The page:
Patricia Lubben Bassett

 Our silent partner.






Pat Bassett

Meet our silent partner; the extraordinary Patricia Lubben Bassett.

The Dallas Morning News, Texas

Obituary published April 24, 1995

Patricia Lubben Bassett, Community Volunteer, Dies


Patricia Lubben Bassett, a Dallas native and civic leader in Roswell, New Mexico, died Saturday of respiratory failure after a severe asthmatic attack on April 14.


Mrs. Bassett, 55, who was widely recognized for her civic efforts, was the wife of John W. Bassett Jr., a member of the board of directors of A.H. Belo Corp., parent company of The Dallas Morning News. Her father, Joseph A. Lubben, and grandfather, John F. Lubben, worked a total of 101 years for Belo; her parents were employees at The News when they met. Her father, a former executive vice president and general manager of the newspaper, died last June. Her grandfather worked in every department of the Galveston Daily News, which was then owned by Belo, and was a boyhood friend of The News founder George Bannerman Dealey. John Lubben eventually became secretary-treasurer of Belo's Dallas operation. "Both my parents were extremely community-project oriented," she once told the Roswell Daily Record. "It was part of my family philosphy to be concerned for others." "Pat Bassett embodied all that is good in our world," said Robert W. Decherd, Belo's chairman, president and chief executive officer. "As someone whose entire life was interwoven with A.H. Belo Corp. and The Dallas Morning News, Pat was dedicated to the company's purposes and loved the institution and its people. "Pat's spirited support of Belo reflected the extent to which the company was a part of her life. Her death is a tragic loss for all of us."


Mary Irene Stevens of Santa Fe, a friend of Mrs. Bassett for nearly two decades, described her as devoted to helping and encouraging girls and women through the Roswell Girls Club and other community work. "She just made little girls feel what real value they had as women and as people," Mrs. Stevens said. "She was so instrumental in making so many young women in Roswell proud of themselves for being valuable people."


About two years ago, Mrs. Bassett served on a committee at the New Mexico Military Institute to help make sure women cadets were "fully part of the corps," Mrs. Stevens said. Her unexpected death was a shock, Mrs. Stevens said. "I think Roswell will be much the poorer for the loss." "She could always see some kind of humor and hope, even in the most difficult of situations," said Marietta Scurry Johnson, a friend since their school days at The Hockaday School in Dallas. Mrs. Bassett met her husband at Mrs. Johnson's wedding. Mrs. Johnson said her friend was comfortable with everyone, whether a pregnant homeless teenager or a White House dinner guest.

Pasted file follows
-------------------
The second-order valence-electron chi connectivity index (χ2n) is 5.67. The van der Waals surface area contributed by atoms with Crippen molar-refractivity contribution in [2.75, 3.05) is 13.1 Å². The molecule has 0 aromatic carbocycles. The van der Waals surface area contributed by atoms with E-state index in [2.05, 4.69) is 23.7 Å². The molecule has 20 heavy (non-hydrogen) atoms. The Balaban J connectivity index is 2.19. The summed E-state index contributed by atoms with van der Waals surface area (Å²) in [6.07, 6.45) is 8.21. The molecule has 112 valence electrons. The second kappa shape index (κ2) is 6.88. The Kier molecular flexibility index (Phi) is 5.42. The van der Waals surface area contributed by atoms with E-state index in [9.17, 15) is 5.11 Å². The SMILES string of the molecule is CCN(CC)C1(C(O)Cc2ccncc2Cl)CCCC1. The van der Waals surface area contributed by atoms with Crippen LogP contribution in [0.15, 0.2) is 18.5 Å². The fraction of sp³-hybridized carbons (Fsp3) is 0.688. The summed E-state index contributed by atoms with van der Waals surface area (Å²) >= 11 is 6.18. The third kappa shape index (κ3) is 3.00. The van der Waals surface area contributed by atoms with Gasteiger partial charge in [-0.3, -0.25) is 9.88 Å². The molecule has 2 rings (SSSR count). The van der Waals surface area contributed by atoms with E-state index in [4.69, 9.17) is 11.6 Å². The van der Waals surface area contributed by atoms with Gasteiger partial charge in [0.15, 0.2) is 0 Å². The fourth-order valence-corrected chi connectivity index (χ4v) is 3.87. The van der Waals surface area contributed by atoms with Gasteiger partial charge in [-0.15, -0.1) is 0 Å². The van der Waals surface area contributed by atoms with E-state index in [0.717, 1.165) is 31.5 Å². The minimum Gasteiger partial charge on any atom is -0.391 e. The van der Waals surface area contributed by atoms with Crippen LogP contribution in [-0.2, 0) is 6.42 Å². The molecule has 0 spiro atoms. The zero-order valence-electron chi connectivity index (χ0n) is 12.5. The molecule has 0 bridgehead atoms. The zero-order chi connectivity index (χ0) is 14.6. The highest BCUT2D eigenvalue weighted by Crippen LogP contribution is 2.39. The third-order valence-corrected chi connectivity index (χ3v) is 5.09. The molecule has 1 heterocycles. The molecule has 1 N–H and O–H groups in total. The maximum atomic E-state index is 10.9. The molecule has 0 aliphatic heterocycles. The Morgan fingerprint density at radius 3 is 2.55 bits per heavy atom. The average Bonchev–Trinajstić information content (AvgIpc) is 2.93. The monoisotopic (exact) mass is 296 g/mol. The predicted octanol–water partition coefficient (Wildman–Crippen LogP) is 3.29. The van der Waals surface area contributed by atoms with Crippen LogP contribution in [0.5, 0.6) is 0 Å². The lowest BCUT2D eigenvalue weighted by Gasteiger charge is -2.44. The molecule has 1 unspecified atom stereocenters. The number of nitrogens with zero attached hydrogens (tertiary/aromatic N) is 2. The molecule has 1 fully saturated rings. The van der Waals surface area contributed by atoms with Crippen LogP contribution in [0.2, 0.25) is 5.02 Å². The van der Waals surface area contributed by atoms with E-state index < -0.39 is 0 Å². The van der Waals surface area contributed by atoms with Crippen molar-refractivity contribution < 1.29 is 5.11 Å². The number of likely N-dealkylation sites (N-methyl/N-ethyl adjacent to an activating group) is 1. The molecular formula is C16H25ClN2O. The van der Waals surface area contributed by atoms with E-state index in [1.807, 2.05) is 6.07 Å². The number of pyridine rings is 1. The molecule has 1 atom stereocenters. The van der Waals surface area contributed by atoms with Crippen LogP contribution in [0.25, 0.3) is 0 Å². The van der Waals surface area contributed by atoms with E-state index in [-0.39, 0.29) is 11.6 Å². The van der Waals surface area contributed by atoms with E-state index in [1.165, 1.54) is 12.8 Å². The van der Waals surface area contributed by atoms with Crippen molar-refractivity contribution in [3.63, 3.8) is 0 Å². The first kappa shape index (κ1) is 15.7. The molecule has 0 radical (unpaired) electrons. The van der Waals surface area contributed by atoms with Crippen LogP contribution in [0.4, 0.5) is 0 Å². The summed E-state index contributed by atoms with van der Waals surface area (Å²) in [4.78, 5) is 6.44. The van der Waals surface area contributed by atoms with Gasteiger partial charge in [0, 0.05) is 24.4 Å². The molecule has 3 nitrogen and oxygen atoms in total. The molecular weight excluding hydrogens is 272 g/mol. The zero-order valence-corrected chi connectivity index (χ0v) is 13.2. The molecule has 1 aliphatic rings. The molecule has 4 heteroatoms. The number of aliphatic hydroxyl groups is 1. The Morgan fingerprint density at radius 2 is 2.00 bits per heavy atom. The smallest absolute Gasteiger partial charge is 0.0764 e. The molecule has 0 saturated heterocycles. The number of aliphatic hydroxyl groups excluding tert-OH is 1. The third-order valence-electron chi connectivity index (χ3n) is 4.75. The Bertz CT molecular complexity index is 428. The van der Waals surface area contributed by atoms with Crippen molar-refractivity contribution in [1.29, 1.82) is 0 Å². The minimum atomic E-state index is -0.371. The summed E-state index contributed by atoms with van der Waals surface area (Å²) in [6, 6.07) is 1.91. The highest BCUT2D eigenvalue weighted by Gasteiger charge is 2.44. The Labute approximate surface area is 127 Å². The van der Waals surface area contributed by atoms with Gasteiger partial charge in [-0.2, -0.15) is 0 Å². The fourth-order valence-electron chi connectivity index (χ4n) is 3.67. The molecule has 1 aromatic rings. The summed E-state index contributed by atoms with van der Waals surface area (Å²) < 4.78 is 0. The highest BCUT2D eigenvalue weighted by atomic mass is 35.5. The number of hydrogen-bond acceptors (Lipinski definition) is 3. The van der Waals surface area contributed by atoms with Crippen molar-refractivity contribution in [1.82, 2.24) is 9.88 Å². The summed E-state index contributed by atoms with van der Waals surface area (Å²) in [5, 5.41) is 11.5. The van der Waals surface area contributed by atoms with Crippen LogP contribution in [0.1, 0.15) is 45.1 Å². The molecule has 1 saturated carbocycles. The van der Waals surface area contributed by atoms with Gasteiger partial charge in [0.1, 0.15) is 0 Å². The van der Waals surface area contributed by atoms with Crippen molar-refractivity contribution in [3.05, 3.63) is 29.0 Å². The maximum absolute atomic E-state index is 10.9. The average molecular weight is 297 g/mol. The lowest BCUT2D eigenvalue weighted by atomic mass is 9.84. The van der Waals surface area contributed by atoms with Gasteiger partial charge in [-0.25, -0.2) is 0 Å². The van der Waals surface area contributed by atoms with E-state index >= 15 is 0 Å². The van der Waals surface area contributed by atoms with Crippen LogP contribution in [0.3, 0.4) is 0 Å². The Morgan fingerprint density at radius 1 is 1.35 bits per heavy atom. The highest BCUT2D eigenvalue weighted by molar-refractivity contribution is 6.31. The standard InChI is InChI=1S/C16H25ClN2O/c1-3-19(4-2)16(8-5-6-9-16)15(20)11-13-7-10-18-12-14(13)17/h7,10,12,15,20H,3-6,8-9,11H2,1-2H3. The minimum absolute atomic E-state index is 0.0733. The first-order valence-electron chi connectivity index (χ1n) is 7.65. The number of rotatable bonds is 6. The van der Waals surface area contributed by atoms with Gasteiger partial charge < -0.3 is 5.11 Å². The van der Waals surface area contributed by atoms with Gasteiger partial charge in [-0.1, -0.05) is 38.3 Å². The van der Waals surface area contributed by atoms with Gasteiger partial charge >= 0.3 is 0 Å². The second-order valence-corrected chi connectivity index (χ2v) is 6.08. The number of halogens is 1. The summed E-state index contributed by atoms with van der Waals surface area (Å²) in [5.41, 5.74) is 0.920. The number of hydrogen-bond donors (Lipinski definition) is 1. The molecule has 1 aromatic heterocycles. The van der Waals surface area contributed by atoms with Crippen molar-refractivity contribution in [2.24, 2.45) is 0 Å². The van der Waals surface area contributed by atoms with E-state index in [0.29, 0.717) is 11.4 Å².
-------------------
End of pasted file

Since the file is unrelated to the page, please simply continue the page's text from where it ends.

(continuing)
When Mrs. Bassett moved to Roswell, her friends wondered how she would like living in a small town after growing up in Dallas society, Mrs. Johnson said. "She went to that town and opened her arms and greeted everyone in that town," she said. Mrs. Bassett graduated from Hockaday in 1957. She soon began her civic efforts on behalf of women. In the early 1960s, Mrs. Bassett volunteered to work with girls living in Dallas public housing projects. Thirty years later, she was recognized for her continuing efforts to better the lives of children. In 1991, Mrs. Bassett was one of 30 women to be recognized by the New Mexico Commission on the Status of Women. "All of my volunteer work has been done to better the lives of children, mostly girls," she said in accepting the award.


Mrs. Bassett attended Manhattanville College in Purchase, New York, before earning a bachelor's degree in English from the University of Texas at Austin in 1961. She married Mr. Bassett in May 1965, after working as a Dallas travel agent. The couple lived in Washington, D.C., while Mr. Bassett was on a one-year White House fellowship as an assistant to the attorney general. "It was the best year we ever had in our lives, as far as high-powered daily excitement," she told the Roswell newspaper.


In 1967, the couple moved to Roswell, where they raised their family and Mrs. Bassett continued her civic work. Mrs. Bassett was a founding member of the Roswell Girls Club in 1968 and served on the club's board. She later became president of the Roswell organization, a board member of the Girls Clubs of America and co-chairwoman of the group's 1987 national conference in Dallas. She was president of the Roswell Museum of Art Center Foundation, served on the United Way's board, was vice president of Reach 2000: Women and Children, and was a trustee of Hockaday.


In 1990, Mrs. Bassett founded Roswell Yes!, the first professional recruitment and relocation service in Roswell. The Bassetts also became touring cyclists. Together, they took extended vacation tours of France, Austria, Hungary and Canada.


In addition to her husband, Mrs. Bassett is survived by a daughter, Loren P. Bassett of Dallas; a son, Tripp Bassett of Los Angeles; a sister, Peggy Gould of Athens, Texas; and her mother, Lorene "Rene" Lubben of Dallas.





Get Social